“Things have become so dire that some insiders are speculating that Mayer will throw in the towel and look for a graceful exit — perhaps using the birth of her twins, expected around the New Year, as a reason to step down,” Helft wrote, adding, “Others say that’s nonsense and that Mayer will continue to fight, as long as the board keeps her on the job.”

But aside from questions about the continued viability of Mayer’s tenure, also hanging over the company is its planned tax free spin-off of a 15% stake in Alibaba, the Chinese e-commerce giant that went public in the US last year to much fanfare.

Back in May, Yahoo shares got creamed after investors got jittery following commentary from an IRS official that suggested the “tax free” part of Yahoo’s plans around its Alibaba holding might be under review.

And Peck told Business Insider on Friday that Starboard’s letter has now brought the risks surrounding Yahoo’s plans for its Alibaba holdings into the public view and that now, at a minimum, the board will be forced to justify sticking to its plan.

Yahoo couldn’t be reached for comment on this story.

Proxy fight?

At the end of its letter, Starboard makes it pretty clear that a proxy fight for board seats could be coming, writing that, “we expect the shareholders’ interest to remain of paramount importance and will look to make significant changes to the Board if you continue to make decisions that destroy shareholder value.”

Earlier this year, Yahoo avoided a proxy fight with Starboard, which in September 2014 argued that Yahoo and AOL should merge (AOL was later acquired by Verizon).

Eric Jackson, a prominent Yahoo shareholder, wrote for The Street in April that basically, it seemed Starboard couldn’t win over shareholders who had seen the stock go from $US15 to $US44 under Mayer.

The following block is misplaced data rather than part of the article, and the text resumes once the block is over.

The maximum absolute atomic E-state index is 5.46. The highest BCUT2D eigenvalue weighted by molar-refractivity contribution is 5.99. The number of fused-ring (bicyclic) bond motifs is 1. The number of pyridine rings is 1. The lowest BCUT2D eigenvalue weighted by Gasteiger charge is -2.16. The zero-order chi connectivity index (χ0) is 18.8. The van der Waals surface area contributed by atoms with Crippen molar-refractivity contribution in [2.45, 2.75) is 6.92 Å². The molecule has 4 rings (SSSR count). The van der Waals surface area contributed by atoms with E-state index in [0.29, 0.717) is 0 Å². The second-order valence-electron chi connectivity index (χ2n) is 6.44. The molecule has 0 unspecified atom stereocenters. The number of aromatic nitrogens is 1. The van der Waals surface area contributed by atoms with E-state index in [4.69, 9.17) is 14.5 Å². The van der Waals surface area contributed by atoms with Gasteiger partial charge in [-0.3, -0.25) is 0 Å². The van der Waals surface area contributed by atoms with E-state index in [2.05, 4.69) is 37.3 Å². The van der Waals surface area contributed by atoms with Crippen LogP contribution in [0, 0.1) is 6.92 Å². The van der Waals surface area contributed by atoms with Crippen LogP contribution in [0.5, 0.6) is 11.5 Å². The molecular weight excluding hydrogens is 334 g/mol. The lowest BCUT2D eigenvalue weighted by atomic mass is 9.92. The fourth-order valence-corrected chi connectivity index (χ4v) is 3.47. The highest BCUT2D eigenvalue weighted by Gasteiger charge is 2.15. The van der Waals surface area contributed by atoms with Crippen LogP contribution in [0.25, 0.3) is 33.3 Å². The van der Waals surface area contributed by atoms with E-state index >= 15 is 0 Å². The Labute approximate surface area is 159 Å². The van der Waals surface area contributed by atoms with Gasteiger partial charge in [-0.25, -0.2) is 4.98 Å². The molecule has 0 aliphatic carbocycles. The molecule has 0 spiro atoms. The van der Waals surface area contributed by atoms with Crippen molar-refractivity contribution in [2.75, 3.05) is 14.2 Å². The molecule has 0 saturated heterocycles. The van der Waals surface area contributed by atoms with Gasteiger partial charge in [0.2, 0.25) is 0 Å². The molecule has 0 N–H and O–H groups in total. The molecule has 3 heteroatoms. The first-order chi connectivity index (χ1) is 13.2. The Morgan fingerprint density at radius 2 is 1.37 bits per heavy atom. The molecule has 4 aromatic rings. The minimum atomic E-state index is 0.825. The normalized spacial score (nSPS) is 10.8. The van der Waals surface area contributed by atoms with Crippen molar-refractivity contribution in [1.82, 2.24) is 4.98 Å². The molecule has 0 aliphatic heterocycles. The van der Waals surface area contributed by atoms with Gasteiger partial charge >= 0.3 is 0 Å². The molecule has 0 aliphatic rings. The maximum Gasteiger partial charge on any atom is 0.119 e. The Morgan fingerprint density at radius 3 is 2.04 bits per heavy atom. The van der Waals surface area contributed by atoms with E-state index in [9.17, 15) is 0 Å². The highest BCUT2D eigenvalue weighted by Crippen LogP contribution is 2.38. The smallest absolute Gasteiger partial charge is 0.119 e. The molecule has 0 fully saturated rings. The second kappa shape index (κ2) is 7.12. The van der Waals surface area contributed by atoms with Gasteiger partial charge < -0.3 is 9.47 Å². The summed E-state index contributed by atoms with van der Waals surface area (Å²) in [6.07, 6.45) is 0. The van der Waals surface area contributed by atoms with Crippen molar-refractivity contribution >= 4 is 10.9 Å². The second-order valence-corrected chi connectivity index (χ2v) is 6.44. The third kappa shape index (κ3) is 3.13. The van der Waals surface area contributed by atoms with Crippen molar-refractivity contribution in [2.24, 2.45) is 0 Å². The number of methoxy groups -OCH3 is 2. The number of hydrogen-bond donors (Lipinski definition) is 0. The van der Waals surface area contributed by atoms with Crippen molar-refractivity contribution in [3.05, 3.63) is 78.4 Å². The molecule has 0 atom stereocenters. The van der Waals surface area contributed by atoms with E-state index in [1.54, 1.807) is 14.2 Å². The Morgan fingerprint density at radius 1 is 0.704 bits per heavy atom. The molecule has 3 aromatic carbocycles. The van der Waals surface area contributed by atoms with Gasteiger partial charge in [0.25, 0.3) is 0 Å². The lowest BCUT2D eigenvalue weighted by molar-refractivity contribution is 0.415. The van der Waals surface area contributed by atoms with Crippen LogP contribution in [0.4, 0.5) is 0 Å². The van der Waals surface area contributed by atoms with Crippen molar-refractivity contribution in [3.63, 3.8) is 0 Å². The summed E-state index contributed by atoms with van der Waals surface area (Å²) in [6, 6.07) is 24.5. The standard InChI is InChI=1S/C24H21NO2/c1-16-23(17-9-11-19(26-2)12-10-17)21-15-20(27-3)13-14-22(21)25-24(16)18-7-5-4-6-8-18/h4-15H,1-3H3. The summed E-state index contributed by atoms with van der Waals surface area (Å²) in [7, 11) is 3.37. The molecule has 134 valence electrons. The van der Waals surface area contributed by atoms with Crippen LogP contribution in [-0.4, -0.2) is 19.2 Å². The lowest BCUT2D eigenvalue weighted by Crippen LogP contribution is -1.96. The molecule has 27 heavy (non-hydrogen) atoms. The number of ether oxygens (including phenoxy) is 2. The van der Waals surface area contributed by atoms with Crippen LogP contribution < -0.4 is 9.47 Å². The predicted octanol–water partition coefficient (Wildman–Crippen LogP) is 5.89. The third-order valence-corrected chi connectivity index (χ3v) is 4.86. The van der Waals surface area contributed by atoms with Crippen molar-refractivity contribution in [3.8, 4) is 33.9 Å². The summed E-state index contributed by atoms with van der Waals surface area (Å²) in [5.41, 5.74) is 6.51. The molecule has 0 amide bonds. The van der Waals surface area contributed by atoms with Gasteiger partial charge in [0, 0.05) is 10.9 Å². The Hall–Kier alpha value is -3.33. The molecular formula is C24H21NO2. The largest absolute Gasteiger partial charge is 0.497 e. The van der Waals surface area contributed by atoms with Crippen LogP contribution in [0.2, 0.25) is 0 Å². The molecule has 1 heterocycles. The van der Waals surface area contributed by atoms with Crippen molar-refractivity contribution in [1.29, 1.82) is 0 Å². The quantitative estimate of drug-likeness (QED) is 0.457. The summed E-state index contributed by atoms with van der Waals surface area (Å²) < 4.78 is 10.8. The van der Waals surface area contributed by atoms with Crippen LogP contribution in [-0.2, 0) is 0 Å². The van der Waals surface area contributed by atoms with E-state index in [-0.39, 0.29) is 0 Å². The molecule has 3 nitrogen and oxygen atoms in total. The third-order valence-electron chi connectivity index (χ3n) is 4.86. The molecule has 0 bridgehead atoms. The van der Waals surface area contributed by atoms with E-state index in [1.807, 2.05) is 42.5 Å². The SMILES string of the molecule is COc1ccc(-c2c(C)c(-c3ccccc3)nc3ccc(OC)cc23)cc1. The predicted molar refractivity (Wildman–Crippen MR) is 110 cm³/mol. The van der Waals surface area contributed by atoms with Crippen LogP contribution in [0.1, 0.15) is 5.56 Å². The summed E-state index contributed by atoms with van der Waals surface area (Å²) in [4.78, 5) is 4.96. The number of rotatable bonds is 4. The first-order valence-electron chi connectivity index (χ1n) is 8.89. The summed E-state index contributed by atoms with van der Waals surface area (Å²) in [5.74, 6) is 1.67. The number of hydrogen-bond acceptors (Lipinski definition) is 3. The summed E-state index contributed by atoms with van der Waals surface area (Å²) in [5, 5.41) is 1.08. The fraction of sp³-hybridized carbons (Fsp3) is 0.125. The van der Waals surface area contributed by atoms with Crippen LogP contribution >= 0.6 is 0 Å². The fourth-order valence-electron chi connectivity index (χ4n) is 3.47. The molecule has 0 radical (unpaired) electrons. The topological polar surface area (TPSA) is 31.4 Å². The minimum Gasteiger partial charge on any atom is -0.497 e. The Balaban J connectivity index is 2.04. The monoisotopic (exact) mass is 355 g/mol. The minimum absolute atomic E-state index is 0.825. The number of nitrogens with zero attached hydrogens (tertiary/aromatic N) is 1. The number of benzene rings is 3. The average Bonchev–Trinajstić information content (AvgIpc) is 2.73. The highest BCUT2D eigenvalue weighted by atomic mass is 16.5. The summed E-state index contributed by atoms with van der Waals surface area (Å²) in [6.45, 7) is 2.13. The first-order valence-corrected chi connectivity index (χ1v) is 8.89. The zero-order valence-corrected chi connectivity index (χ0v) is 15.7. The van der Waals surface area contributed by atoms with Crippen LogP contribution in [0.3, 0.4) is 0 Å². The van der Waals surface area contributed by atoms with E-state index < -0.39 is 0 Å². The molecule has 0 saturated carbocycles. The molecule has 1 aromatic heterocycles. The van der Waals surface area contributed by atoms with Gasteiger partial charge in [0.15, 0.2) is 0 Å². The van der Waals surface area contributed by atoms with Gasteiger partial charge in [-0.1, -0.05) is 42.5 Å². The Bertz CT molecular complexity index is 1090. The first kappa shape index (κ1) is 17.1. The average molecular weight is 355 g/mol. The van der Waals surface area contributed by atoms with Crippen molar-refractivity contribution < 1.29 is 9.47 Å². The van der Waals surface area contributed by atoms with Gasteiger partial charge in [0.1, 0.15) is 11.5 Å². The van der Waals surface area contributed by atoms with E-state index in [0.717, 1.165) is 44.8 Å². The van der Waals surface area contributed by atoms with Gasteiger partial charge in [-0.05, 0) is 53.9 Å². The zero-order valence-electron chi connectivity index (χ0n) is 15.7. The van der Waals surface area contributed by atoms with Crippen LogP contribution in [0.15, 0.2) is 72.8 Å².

But with shares closing near $US33 on Friday, that argument could potentially be more winnable for Starboard. And with the Alibaba stake looking more risky, this argument is potentially worth fighting harder for.

Jack ma alibabaAP ImagesAlibaba CEO Jack Ma.

The IRS problem

The issue surrounding the Alibaba spin-off right now is whether or not Yahoo’s plan meets the IRS criteria that requires the entity being spun out — in this case, Yahoo’s 15% stake in Alibaba and Yahoo’s existing small business unit — will qualify as something more than just a device to transfer gains in a tax-advantaged way.

In tax speak, the spin-off needs to comply with “Section 355” of the IRS code.

No one Business Insider spoke to for this story believed that Yahoo’s planned spin-off of Alibaba wouldn’t be viewed favourably by the IRS, meaning the “tax-free” spin-off would be executed tax free with Yahoo shareholders effectively getting a tracking stock on a 15% stake in Alibaba.

But there are a few problems here.

For one thing, this is shaping up to be a drawn out process that leaves investors twisting in the wind.

Initially, Yahoo implied the spin would happen in the fourth quarter of 2015. Now, it looks like it’s going to happen in 2016, which means it goes to the IRS in 2017 for a review, according to Peck. He says the IRS then has 3 years to decide if it’s going to audit Yahoo or not.